It's such a relief that a really wonderfull actor and awesome co

    by lickerish

    he sure knows how to make you itch for his experience that Jim. I didn't much fancy the delivery of 'tha tha tha thaGRINCH' . But Im sure within the context, it will be appropriate. How embarrassed and nervous must Tom Green be now, having to do his schtick in front of meister Jim .ehh? whats my name you fuck...blahh...ksolvo, qui'son greve tout biens'on dans les grandes sapin vert..vive le vent vive le vent vive toujour le spinnn..aiiiiii! Laaaaa -Cha___

  • June 1, 2000, 1:14 a.m. CST

    The make-up had me worried.

    by Cereal Killer

    The pictures we've seen don't look like Jim Carrey at all to me and I was afraid that he'd be so buried beneath it that it would affect his performance. Glad to hear that's not the case. I wish you would've touched on how they did with stretching the story out though. The version we're used to is only 22 minutes long. I'm interested in seeing how they managed to make it ninety minutes and whether the extra stuff works or just comes off like filler.

  • June 1, 2000, 1:18 a.m. CST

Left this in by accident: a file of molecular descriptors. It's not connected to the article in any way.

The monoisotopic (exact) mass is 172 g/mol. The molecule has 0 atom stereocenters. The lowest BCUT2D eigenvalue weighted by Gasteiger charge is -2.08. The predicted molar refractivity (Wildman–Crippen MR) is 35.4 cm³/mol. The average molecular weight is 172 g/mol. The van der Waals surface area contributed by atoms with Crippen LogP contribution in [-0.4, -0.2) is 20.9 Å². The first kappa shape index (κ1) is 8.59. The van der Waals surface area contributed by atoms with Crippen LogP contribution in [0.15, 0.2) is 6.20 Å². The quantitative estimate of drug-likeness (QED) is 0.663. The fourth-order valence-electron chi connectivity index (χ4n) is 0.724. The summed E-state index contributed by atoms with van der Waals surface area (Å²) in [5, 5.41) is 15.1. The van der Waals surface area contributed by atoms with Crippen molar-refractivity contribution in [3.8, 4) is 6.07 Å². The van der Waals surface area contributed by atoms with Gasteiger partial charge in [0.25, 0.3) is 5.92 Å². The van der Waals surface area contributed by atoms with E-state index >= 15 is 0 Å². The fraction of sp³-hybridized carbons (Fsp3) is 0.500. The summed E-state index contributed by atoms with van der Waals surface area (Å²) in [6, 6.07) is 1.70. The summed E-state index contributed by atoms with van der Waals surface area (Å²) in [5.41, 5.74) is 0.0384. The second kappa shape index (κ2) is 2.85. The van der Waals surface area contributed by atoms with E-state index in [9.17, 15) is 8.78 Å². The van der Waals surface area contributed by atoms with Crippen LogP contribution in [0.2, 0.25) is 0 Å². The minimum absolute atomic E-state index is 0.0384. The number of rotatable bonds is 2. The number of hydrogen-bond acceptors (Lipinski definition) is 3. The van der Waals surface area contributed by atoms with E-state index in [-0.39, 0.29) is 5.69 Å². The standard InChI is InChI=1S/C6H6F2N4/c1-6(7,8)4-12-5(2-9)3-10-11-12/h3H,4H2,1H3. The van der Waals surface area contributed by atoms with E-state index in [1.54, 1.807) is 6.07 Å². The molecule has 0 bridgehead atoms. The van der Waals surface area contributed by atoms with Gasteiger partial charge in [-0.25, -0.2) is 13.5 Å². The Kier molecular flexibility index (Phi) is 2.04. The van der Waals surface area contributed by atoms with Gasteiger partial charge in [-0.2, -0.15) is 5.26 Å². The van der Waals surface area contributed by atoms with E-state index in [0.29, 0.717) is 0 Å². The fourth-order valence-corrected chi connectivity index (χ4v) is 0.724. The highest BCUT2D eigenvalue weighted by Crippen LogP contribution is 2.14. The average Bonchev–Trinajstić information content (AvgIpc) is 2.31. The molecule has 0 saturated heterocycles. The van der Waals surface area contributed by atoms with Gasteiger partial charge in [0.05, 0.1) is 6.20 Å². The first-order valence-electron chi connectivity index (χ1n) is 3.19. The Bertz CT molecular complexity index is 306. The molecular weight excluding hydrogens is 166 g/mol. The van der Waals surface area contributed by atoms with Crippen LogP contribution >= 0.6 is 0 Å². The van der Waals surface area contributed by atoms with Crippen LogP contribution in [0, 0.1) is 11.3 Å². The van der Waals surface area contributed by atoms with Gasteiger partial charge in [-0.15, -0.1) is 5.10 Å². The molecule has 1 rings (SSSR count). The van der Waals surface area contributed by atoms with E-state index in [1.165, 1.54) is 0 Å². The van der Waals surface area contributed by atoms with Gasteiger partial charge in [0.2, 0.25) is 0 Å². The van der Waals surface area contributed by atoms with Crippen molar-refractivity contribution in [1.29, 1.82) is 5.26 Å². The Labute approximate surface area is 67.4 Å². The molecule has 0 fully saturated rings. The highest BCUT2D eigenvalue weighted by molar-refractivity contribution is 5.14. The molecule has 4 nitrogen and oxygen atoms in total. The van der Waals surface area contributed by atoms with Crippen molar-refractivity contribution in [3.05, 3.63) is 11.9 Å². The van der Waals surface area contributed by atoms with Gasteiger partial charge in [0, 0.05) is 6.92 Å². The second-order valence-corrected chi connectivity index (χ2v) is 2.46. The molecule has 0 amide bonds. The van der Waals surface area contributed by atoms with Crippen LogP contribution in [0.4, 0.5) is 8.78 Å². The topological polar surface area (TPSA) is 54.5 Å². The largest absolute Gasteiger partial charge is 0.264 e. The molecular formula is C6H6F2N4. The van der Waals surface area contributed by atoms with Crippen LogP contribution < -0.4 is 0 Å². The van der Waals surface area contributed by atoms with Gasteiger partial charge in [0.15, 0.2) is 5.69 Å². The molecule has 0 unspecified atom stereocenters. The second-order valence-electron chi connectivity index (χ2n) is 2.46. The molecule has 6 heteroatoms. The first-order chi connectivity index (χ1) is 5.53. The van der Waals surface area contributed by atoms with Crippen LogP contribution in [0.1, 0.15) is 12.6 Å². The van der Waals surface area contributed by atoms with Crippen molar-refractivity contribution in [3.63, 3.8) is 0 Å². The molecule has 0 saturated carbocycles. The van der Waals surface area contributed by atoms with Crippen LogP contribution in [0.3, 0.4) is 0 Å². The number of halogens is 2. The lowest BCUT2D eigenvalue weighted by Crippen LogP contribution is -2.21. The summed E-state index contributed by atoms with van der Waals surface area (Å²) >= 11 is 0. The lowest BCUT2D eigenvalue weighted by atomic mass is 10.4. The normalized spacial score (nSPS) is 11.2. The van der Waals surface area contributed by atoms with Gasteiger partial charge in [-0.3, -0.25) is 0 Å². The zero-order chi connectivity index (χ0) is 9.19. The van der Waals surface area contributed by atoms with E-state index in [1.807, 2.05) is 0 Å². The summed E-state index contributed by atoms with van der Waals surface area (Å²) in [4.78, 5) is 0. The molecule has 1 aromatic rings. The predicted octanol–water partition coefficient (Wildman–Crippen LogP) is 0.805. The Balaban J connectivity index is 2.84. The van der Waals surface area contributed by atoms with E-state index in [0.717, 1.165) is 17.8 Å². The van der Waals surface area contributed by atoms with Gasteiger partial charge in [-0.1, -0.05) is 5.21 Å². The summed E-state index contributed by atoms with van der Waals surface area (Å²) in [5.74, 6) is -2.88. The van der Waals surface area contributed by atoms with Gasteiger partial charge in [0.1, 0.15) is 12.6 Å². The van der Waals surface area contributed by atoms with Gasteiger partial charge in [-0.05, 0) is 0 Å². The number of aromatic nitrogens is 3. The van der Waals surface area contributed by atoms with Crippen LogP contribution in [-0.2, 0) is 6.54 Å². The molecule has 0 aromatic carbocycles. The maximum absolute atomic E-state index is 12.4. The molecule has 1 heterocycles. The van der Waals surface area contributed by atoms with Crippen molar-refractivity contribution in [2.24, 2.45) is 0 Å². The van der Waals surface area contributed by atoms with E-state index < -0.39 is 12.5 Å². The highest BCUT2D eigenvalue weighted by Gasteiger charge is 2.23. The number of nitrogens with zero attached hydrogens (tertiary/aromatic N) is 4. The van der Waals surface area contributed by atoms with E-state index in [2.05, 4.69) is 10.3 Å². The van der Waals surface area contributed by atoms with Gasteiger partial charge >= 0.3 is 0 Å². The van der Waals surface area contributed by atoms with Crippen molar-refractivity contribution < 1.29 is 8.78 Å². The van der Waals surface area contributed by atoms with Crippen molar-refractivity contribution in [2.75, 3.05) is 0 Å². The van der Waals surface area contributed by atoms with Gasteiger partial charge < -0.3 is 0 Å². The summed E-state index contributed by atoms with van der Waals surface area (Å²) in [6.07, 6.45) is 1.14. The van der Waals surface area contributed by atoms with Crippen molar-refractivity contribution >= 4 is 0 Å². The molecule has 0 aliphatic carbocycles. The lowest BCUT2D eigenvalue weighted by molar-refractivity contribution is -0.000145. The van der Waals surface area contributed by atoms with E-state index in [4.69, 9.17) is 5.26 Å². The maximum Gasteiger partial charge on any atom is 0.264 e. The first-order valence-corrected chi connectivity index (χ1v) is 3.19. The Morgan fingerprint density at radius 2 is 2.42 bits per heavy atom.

James Earl Jones!

    by seamus

    That man could read the phone book (and has, for that matter) and make it sound good. If Ron can get him, he would make a great narrator for this film.

  • June 1, 2000, 1:28 a.m. CST


    by Kentucky Colonel

    Leonard Nimoy has, if you will, a fantastic bedtime story voice. Somebody call him and see if he's free!

  • June 1, 2000, 1:38 a.m. CST

    It should be Sean Connery...OK?

    by lickerish

    got that?i dontl..loallugubrius. pynchfoycevan e durslophnix, sods some slchklieeik mam...etekho ho hoyou bunch of shady hoes m ad bitches roling arond in ere. wea caut som upss lyk allllibator sdknns. on dune.

  • June 1, 2000, 1:54 a.m. CST

    Pavlov's Dogs

    by D_McS

    How does that sound for a movie title? Like shit? Maybe they can get Burt Reynolds, Dom DeLuise, or the little dog from Frasier.

  • June 1, 2000, 2:19 a.m. CST